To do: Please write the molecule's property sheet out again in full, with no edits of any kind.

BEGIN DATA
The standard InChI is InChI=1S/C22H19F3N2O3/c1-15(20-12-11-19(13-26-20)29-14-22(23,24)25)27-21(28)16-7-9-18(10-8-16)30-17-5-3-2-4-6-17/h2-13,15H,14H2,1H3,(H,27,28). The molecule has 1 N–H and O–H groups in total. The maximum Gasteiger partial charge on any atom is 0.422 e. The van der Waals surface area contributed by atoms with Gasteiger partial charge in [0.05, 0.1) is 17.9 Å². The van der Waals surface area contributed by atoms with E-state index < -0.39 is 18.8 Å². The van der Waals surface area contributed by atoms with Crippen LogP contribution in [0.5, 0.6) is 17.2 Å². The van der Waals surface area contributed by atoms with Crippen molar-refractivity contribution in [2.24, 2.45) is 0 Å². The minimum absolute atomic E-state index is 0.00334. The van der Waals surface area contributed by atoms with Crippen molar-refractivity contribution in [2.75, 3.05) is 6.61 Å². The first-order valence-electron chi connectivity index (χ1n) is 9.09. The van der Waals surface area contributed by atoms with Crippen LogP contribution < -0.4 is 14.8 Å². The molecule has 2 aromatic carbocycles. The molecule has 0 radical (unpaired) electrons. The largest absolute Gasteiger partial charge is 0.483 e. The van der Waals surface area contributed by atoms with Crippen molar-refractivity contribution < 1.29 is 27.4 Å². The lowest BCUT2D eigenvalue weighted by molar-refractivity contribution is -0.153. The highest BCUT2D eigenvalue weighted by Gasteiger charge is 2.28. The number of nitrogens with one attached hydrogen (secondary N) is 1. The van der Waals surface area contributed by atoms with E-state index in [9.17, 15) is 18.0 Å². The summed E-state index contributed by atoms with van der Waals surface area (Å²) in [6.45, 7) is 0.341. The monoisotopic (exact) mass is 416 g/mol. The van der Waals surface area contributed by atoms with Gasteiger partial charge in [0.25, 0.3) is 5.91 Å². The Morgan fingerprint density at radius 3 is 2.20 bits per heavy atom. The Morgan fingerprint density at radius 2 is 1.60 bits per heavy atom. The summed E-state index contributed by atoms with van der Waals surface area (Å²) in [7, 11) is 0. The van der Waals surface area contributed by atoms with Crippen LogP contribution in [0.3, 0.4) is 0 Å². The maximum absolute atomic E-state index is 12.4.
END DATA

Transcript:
The standard InChI is InChI=1S/C22H19F3N2O3/c1-15(20-12-11-19(13-26-20)29-14-22(23,24)25)27-21(28)16-7-9-18(10-8-16)30-17-5-3-2-4-6-17/h2-13,15H,14H2,1H3,(H,27,28). The molecule has 1 N–H and O–H groups in total. The maximum Gasteiger partial charge on any atom is 0.422 e. The van der Waals surface area contributed by atoms with Gasteiger partial charge in [0.05, 0.1) is 17.9 Å². The van der Waals surface area contributed by atoms with E-state index < -0.39 is 18.8 Å². The van der Waals surface area contributed by atoms with Crippen LogP contribution in [0.5, 0.6) is 17.2 Å². The van der Waals surface area contributed by atoms with Crippen molar-refractivity contribution in [2.24, 2.45) is 0 Å². The minimum absolute atomic E-state index is 0.00334. The van der Waals surface area contributed by atoms with Crippen molar-refractivity contribution in [2.75, 3.05) is 6.61 Å². The first-order valence-electron chi connectivity index (χ1n) is 9.09. The van der Waals surface area contributed by atoms with Crippen LogP contribution < -0.4 is 14.8 Å². The molecule has 2 aromatic carbocycles. The molecule has 0 radical (unpaired) electrons. The largest absolute Gasteiger partial charge is 0.483 e. The van der Waals surface area contributed by atoms with Crippen molar-refractivity contribution < 1.29 is 27.4 Å². The lowest BCUT2D eigenvalue weighted by molar-refractivity contribution is -0.153. The highest BCUT2D eigenvalue weighted by Gasteiger charge is 2.28. The number of nitrogens with one attached hydrogen (secondary N) is 1. The van der Waals surface area contributed by atoms with E-state index in [9.17, 15) is 18.0 Å². The summed E-state index contributed by atoms with van der Waals surface area (Å²) in [6.45, 7) is 0.341. The monoisotopic (exact) mass is 416 g/mol. The van der Waals surface area contributed by atoms with Gasteiger partial charge in [0.25, 0.3) is 5.91 Å². The Morgan fingerprint density at radius 3 is 2.20 bits per heavy atom. The Morgan fingerprint density at radius 2 is 1.60 bits per heavy atom. The summed E-state index contributed by atoms with van der Waals surface area (Å²) in [7, 11) is 0. The van der Waals surface area contributed by atoms with Crippen LogP contribution in [0.3, 0.4) is 0 Å². The maximum absolute atomic E-state index is 12.4.